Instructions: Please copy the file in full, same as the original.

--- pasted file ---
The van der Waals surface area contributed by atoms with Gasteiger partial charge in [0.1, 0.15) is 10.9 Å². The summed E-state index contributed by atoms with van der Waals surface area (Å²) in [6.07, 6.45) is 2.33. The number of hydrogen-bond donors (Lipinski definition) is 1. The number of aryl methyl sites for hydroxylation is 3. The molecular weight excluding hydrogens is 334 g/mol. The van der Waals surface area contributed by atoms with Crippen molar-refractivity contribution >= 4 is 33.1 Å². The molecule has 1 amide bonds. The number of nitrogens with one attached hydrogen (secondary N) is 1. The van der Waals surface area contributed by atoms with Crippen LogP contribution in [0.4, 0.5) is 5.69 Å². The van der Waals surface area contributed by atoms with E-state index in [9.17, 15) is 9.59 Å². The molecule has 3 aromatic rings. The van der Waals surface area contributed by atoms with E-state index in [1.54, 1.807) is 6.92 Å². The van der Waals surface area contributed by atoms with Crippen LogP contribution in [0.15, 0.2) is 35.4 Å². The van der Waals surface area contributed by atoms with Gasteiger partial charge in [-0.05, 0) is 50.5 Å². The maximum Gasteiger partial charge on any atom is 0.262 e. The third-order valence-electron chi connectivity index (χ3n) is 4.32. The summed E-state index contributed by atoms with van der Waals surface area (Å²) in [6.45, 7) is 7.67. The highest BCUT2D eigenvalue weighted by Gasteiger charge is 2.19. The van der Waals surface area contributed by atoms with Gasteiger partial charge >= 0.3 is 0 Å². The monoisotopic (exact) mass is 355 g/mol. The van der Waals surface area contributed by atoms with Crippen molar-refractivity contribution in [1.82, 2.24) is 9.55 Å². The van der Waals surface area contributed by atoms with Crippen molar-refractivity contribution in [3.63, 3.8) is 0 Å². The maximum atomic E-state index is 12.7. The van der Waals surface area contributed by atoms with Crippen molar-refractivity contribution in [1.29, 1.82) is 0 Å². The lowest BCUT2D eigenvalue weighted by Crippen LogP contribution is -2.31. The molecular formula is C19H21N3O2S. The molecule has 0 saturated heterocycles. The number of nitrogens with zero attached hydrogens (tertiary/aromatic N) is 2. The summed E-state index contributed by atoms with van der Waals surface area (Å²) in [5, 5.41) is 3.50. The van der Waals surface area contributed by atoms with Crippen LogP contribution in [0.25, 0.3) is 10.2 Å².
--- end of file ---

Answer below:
The van der Waals surface area contributed by atoms with Gasteiger partial charge in [0.1, 0.15) is 10.9 Å². The summed E-state index contributed by atoms with van der Waals surface area (Å²) in [6.07, 6.45) is 2.33. The number of hydrogen-bond donors (Lipinski definition) is 1. The number of aryl methyl sites for hydroxylation is 3. The molecular weight excluding hydrogens is 334 g/mol. The van der Waals surface area contributed by atoms with Crippen molar-refractivity contribution >= 4 is 33.1 Å². The molecule has 1 amide bonds. The number of nitrogens with one attached hydrogen (secondary N) is 1. The van der Waals surface area contributed by atoms with Crippen LogP contribution in [0.4, 0.5) is 5.69 Å². The van der Waals surface area contributed by atoms with E-state index in [9.17, 15) is 9.59 Å². The molecule has 3 aromatic rings. The van der Waals surface area contributed by atoms with E-state index in [1.54, 1.807) is 6.92 Å². The van der Waals surface area contributed by atoms with Crippen LogP contribution in [0.15, 0.2) is 35.4 Å². The van der Waals surface area contributed by atoms with Gasteiger partial charge in [-0.05, 0) is 50.5 Å². The maximum Gasteiger partial charge on any atom is 0.262 e. The third-order valence-electron chi connectivity index (χ3n) is 4.32. The summed E-state index contributed by atoms with van der Waals surface area (Å²) in [6.45, 7) is 7.67. The highest BCUT2D eigenvalue weighted by Gasteiger charge is 2.19. The van der Waals surface area contributed by atoms with Gasteiger partial charge >= 0.3 is 0 Å². The monoisotopic (exact) mass is 355 g/mol. The van der Waals surface area contributed by atoms with Crippen molar-refractivity contribution in [1.82, 2.24) is 9.55 Å². The van der Waals surface area contributed by atoms with Crippen molar-refractivity contribution in [3.63, 3.8) is 0 Å². The maximum atomic E-state index is 12.7. The van der Waals surface area contributed by atoms with Crippen molar-refractivity contribution in [1.29, 1.82) is 0 Å². The lowest BCUT2D eigenvalue weighted by Crippen LogP contribution is -2.31. The molecular formula is C19H21N3O2S. The molecule has 0 saturated heterocycles. The number of nitrogens with zero attached hydrogens (tertiary/aromatic N) is 2. The summed E-state index contributed by atoms with van der Waals surface area (Å²) in [5, 5.41) is 3.50. The van der Waals surface area contributed by atoms with Crippen LogP contribution in [0.25, 0.3) is 10.2 Å².